Dr. Jabbour noted, after this incident, that Plaintiff was in general good health and taking no medications. (R. 1066-1067). He had no weakness or limitation in any extremity, only mild tenderness in his lumbar area with no limitation in movement, and his range of motion and gait were normal. (R. 1068-69). He had complained of headaches for four years which got worse after his trauma in July 2011, neck pain, shortness of breath, nocturnal hypoxia and back pain. (R. 1067). Dr. Jabbour diagnosed these conditions and also noted a history of depression and mood disorder. (R. 1067).

Plaintiff has admitted to a long history of alcohol dependence, frequently followed by assaults and arrests. (R. 247, 268, 287, 291, 294, 296, 300, 308, 441, 442, 474, 691, 705, 709, 1003). The attending psychiatrist repeatedly referred Plaintiff to AA, various shelters, and SPHS, but he refused to follow-up. (R. 273, 295, 311). Following his police altercation in July 2011, he underwent intensive rehabilitation at Harmarville. (R. 708). Upon discharge he displayed normal manner, mood, impulse control, and judgment. (R. 777). He exhibited attention within normal limits and presented only a slight memory impairment, and his emotional functioning was appropriate. (R. 777, 780). Dr. Jabbour concluded that Plaintiff was able to interact with the examiner without difficulty. (R. 1065).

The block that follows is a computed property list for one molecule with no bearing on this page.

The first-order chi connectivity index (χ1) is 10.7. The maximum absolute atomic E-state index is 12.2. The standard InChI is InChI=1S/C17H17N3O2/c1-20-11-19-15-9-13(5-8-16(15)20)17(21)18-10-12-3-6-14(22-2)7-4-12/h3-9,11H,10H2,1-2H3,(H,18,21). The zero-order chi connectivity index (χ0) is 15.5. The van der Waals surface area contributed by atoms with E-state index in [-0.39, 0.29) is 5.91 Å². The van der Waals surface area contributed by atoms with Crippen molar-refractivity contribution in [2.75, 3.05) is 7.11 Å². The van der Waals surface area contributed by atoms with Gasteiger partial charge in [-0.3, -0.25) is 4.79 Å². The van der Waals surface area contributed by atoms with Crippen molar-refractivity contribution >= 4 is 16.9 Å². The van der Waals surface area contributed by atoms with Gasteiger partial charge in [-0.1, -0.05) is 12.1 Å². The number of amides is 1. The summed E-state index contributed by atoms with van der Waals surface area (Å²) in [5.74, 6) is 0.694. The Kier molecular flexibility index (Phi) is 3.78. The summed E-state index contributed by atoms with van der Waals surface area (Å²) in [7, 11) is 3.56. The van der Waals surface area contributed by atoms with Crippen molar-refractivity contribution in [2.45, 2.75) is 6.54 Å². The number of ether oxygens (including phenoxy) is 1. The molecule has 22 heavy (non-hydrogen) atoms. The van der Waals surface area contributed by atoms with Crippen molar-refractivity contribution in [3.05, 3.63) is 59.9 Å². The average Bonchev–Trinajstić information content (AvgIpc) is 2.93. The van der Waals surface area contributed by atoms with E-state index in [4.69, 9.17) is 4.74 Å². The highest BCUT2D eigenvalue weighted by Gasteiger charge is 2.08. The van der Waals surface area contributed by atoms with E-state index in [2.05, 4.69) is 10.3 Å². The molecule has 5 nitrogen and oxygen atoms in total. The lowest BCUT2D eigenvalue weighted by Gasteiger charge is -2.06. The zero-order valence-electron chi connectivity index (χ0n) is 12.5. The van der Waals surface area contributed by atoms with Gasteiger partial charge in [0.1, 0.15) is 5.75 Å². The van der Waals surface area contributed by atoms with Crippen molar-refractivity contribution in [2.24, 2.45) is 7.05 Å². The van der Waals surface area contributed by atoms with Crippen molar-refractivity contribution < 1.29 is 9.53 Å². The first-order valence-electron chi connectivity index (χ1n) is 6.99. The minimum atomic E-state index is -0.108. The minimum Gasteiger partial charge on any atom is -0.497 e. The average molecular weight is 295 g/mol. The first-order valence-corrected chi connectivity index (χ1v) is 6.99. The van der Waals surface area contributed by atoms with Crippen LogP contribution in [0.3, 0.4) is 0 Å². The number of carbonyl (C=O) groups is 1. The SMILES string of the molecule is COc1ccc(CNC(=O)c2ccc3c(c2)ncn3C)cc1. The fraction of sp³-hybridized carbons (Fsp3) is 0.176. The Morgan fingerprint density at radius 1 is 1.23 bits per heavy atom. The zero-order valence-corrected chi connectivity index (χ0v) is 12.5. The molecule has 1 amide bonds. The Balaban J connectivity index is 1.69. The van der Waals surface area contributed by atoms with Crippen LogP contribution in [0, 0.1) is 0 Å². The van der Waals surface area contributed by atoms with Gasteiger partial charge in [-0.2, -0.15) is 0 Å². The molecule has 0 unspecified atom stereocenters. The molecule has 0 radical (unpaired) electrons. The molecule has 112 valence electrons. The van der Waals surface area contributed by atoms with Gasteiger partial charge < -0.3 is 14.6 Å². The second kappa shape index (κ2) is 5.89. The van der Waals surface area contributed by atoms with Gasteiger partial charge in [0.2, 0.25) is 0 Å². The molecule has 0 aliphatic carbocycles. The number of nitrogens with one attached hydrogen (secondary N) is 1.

Hearing Testimony

Plaintiff's attorney stated that Plaintiff has had back problems, headaches, dizziness, and rarely leaves the house since his train accident in 2007. (R. 42). Plaintiff testified that he began seeing Dr. El-Attrache for his back problem a couple of months before the hearing and started treatment with Donald Breneman, M.D. for prescription medications for depression, Xanax and another medication he couldn't recall. (R. 48). In response to an inquiry by the ALJ concerning his drug and alcohol useage, Plaintiff stated that he has not had any ...